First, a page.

State of Play has received much attention for its spin on the plight of today's newspapers. The story pairs up a veteran journalist (Cal McAfferey, played by Russell Crowe with an odd accent) with a newbie blogger (Della Frye, played by Rachel McAdams). The plot is technically about the death of Sonia Baker (Maria Thayer) who just happens to be working for Rep. Stephen Collins (Ben Affleck) who just happens to be a former roommate of Cal. It seems there's something rotten in the state department, or in this case the private military company they hire: PointCorp, an analog for Blackwater.

State of Play has two different agendas, one more overt than the other. At its heart, the movie postulates what would happen if the U.S. military had largely surrendered its operations to freelance military operations that are not accountable to the American people. This is no theory. In fact, Blackwater received so much negative publicity that it changed its name to Xe. The supposed hue and cry that would be raised by this revelation didn't amount to much, deflating the entire premise of State of Play.

The other main theme is the tension between supposed cub reporters who only blog on the web and real journalists who aren't afraid to pick up the phone or make a deal. Frye is a foil to make Cal look smart. At no point do we see Frye actually blog or the consequences of her blogging, besides reporting on something Cal felt was private. Or to put it another way: bloggers are self-serving, unethical morons who don't know how to report the facts. The movie feels decidedly lopsided in favor of beat reporters. Oh sure, there's tension and drama and a few surprises along the way. But Frye is completely unnecessary.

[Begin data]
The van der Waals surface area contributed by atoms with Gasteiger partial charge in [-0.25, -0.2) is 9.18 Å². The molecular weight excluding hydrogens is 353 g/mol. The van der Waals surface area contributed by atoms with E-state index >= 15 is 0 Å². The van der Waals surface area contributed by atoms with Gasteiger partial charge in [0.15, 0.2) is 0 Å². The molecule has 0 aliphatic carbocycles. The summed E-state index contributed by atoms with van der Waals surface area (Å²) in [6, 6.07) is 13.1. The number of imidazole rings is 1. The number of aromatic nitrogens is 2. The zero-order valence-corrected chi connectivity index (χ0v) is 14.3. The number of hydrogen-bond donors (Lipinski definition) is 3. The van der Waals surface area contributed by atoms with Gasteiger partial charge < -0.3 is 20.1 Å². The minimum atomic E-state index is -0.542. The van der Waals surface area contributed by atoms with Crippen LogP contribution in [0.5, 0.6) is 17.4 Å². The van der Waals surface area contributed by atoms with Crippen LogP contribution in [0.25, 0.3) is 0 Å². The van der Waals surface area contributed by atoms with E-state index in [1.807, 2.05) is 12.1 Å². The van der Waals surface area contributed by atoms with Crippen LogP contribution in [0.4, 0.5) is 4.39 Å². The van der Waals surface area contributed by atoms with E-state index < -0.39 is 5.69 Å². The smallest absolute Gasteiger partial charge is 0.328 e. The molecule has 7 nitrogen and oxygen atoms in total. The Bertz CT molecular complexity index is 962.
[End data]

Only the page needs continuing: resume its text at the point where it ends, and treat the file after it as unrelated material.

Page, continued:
In the background is the looming threat of the newspaper being closed, but these occasional reminders (falling from the foul mouth of Helen Mirren, no less) feel forced. To assume one breaking story would save the newspaper is to fundamentally misunderstand the downfall of the newspaper industry.

State of Play was based on a 2003 BBC serial of the same name. And that's the problem. Too long and creaky in places, it feels like a movie drawn from subject matter that's six years out of date.

Saturday, October 3, 2009


Let's get a couple of things straight: Surrogates is not a bad movie. It is not anything like Gamer, and yet Rotten Tomatoes has a spread of under 10 points between the two. This is a crying shame. With Gamer and Surrogates coming out within months of each other, it's almost like Hollywood wanted desperately to make a Second Life movie but realized too late that Second Life is no longer cool.

Surrogates has a lot in common with I, Robot and yes, Gamer. Implausibly, the world is dominated by remote-controlled robots, a parallel to Internet avatars. Thanks to these robots, known as surrogates, crime is unheard of and the dream of a utopian society beckons. Of course, not everyone is okay with the status quo, including a radical group known as the Dreads. The Dreads are the underclass, people who don't believe in a robot-filled reality. Everyone else has become shut-ins, hiding in their bedrooms in their pajamas, living life through perpetually beautiful twenty-something robots.

FBI agent Tom Greer (Bruce Willis) and his partner Jennifer Peters (Radha Mitchell) investigate a pair of murders in which the operators died too. There's just one problem: there are safeguards to protect operators from being harmed by the death of their surrogates. If word got out that surrogates were not immortal, the social fabric of modern society would fall apart.

On screen, the surrogates are disturbingly perfect. Their teeth is pearly white, their eyes without any hint of veins, their stubble-free skin cheeks are as rosy as a newborn's. The robots (and thus, the actors portraying them) only move their heads when they talk, even when angry. Sights and sounds are softly muted. Until the real world hits and Greer is forced to come out of his shell.

Willis' skill playing a sad sack and a scruffy loner are on full display here. Surrogates is as much about the increasing isolation of technology as it is about the wreckage of a marriage. As the stakes get higher, the movie becomes about the broken relationship between a husband and wife who were disconnected from each other long before surrogates were invented.

If along the way it happens to involve some amazing special effects and a lot of cool action sequences, that's not such a bad thing.